7. 5) Be Sensorally Engaged! • Try to avoid a «set & forget» mentality during fermentation. You should be monitoring for tannin/structure qualities, and any negative Volatile Sulphur Compound (VSC) production during the entire fermentation. This means tasting and smelling the must on a daily basis.

  8. What We Are Looking For: • Tannins: we are looking to avoid/limit bitterness and astringency. This usually will be more problematic from the middle to latter 1/3 of the fermentation when seed tannins start to be released from the presence of alcohol in the must. Careful, limited, gentle punch downs can help with this (along with SIYs). • Note: green, unripe seeds will be the most problematic. Brown seeds will be less so, and their nuttiness may even be desired in a higher ratio in the final wine. It is important to taste the seeds at the crusher to decide the level of the potential «tannic threat» for that particular fruit!

  9. Negative Volatile SulphurCompounds (-VSCs): While sulphur is a natural by-product of all fermentation, we can take steps to minimize its’ unwanted impact on our wines. • The first line of defense against negative VSCs is nutrition. As mentioned earlier, a hydration nutrient complex with vitamins and minerals, and organic forms of N are critical to a healthy fermentation. • Another benefit to an all organic form of N is that it can be added at later stages of a fermentation and completely utilized by the yeast, if needed (unlike DAP).

  10. The second line of defense is Oxygen: • Oxygen exposure at the early stages of fermentation is an incredibly useful tool for two primary reasons: • Oxygen is an important nutrient for yeast health. Yeast need it to help create sterols, which they use to maintain healthy, selectively permeable cell walls. This helps them take in nutrients, excrete waste products and better function as the alcohol level climbs during the fermentation. • Oxygen also reacts with the sulphur compounds naturally created in the fermenting wine. This helps to remove the masking effect of negative VSCs. • Oxygen can be introduced into the fermenting wine by délestage, using an aeration stone, pump-overs with a venturi, or blowing a fan on the surface of the wine during punch- down/roll-over.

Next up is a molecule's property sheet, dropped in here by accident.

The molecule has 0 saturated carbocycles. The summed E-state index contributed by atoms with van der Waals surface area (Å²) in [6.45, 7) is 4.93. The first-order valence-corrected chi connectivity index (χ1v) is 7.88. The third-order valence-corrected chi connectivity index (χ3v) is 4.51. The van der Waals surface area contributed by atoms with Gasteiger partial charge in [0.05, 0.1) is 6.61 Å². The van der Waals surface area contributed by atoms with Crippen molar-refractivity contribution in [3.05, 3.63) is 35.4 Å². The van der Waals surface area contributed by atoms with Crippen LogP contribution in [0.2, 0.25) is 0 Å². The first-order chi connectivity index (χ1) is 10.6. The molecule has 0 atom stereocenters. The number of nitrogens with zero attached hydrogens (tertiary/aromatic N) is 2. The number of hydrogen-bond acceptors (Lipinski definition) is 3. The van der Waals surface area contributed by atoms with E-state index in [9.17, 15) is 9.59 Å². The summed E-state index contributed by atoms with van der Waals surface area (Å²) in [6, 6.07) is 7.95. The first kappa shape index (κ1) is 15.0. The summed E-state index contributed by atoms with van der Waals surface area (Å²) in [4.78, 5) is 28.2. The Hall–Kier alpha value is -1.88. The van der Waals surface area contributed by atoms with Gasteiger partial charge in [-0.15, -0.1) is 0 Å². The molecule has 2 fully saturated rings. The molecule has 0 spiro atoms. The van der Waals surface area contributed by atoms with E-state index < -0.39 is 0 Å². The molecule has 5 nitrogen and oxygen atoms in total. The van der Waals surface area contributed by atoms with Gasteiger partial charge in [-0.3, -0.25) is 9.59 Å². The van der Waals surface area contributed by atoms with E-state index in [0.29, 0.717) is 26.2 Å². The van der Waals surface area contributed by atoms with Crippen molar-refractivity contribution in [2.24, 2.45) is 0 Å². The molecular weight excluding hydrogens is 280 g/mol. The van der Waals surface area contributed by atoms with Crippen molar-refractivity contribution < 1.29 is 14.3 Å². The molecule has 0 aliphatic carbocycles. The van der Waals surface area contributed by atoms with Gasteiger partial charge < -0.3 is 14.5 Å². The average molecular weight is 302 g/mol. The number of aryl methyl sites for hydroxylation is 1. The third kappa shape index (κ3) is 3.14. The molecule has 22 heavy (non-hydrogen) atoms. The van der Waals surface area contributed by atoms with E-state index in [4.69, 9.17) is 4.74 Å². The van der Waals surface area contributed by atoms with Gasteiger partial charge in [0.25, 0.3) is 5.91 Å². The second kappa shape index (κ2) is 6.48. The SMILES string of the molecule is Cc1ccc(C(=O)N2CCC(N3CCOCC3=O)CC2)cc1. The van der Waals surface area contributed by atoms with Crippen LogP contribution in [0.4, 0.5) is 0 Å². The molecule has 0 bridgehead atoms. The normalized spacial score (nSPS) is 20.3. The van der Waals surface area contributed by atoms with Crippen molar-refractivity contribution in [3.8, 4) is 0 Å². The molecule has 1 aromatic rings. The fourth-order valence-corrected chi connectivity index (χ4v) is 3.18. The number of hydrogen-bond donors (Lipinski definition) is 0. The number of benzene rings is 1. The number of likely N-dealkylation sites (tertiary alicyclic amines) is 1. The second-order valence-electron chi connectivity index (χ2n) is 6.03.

11. The third line of defense is to rouse the entire lees on every punch down for reds and daily for whites. Negative Volatile Sulphur Compounds are just that: volatile! By definition this means that are not yet fixed and can be blown-off from the must. Therefore, each time we rouse the lees, we are allowing the (-)VSC’s (which are coming from the lees) to be unburied and liberated from the vessel bottom and get carried to the surface of the wine to be removed.

  12. OK, we have done all that but still have a problem... • If, however, we have carried-out all of the above «lines of defense», and we still are getting (–)VSC problems, then the addition of an all organic source of high quality yeast nutrient, such as Fermaid-O is highly recommended. • In addition to the Fermaid-O, adding yeast hulls, or, even better an SIY high in yeast cell wall fractions, such as Noblesse, is also beneficial due to their ability to help detoxify the must. • In the end, there is always Reduless…

  13. To Sum Up: • If we follow these 5 keys, we will be greatly rewarded in our winemaking! • Balance the must: get your ˚Brix, pH/TA, & structure in order before you start fermentation! • Hydrate & feed the yeast correctly! • Choose the strain(s) that will help you make the wine you want (and fits your situation). • Temperature control is critical to making nice wines. Don’t underestimate this! • Be engaged throughout the entire fermentation: as soon as you smell or taste a –VSC problem, take action. Do not wait until the end of the fermentation to see what happened, you will most likely only allow the problem to get more entrenched in the wine if you do.

  14. Thank you! Any Questions? Shea A.J. Comfort